The crop in question is soybeans, but there's now a big carrot involved. Reuters reports Monsanto is offering what can amount to a more than 50% rebate to farmers who agree to use the herbicide XtendiMax with VaporGrip on their 2018 soybean crop. A rep for Monsanto calls use of the product and the complementary soybeans engineered to withstand it part of the "next level of weed control"; US regulators are less bullish. After concerns that dicamba-based herbicides—XtendiMax is one—are drifting to other crops that haven't been modified—the New York Times in September called Monsanto's modified seeds "one of the biggest product releases in the company's history"—more states are restricting the application period and requiring farmers who use the product to undergo training, making the product a bit more cumbersome to use.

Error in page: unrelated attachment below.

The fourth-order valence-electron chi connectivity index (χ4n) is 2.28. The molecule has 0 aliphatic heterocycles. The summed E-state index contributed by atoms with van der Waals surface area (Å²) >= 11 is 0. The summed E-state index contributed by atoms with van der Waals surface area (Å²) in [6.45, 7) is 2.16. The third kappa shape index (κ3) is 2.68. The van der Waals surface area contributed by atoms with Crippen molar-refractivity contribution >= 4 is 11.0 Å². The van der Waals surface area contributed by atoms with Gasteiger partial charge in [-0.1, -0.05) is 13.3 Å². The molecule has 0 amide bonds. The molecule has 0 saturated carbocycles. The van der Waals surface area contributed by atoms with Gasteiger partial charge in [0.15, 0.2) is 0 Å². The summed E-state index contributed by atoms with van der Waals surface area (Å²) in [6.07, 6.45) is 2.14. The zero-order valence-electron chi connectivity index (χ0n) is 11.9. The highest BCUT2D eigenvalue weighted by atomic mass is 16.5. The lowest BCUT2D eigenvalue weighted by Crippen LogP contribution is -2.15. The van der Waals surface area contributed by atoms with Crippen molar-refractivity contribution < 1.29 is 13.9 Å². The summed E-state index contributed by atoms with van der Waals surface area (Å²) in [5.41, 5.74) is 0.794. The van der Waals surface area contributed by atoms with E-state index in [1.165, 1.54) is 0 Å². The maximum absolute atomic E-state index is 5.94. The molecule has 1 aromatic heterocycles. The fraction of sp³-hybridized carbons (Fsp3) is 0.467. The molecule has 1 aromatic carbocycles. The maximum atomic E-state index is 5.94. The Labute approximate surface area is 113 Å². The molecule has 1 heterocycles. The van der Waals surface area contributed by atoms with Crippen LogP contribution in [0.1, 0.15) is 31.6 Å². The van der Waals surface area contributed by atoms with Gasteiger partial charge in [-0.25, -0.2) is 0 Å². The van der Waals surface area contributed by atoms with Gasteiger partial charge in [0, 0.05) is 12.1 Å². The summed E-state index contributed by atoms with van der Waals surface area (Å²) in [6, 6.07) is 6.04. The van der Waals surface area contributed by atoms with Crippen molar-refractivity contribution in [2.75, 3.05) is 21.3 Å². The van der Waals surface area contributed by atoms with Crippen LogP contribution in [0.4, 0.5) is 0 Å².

To address the first, Reuters reports Monsanto will give farmers a $6 per acre rebate on the product, which generally costs $11 per acre to apply. Ohio State University reiterated its position on how to minimize issues of dicamba drift: limit its use to early season, when there is "less emerged vegetation," noting "postemergence use of dicamba accounted for most of the off-target problems in 2017." To that end, Reuters outlines some states' in-the-works restrictions for 2018; Arkansas is considering a ban on its use after April 15. Monsanto says it expects Xtend soybeans to cover 40 million acres in 2018, a doubling of 2017's numbers. Agriculture.com reports 89.5 million acres of soybeans were planted in the US in summer 2017, and 3.6 million acres were thought to be harmed by dicamba drift. (Read more Monsanto stories.)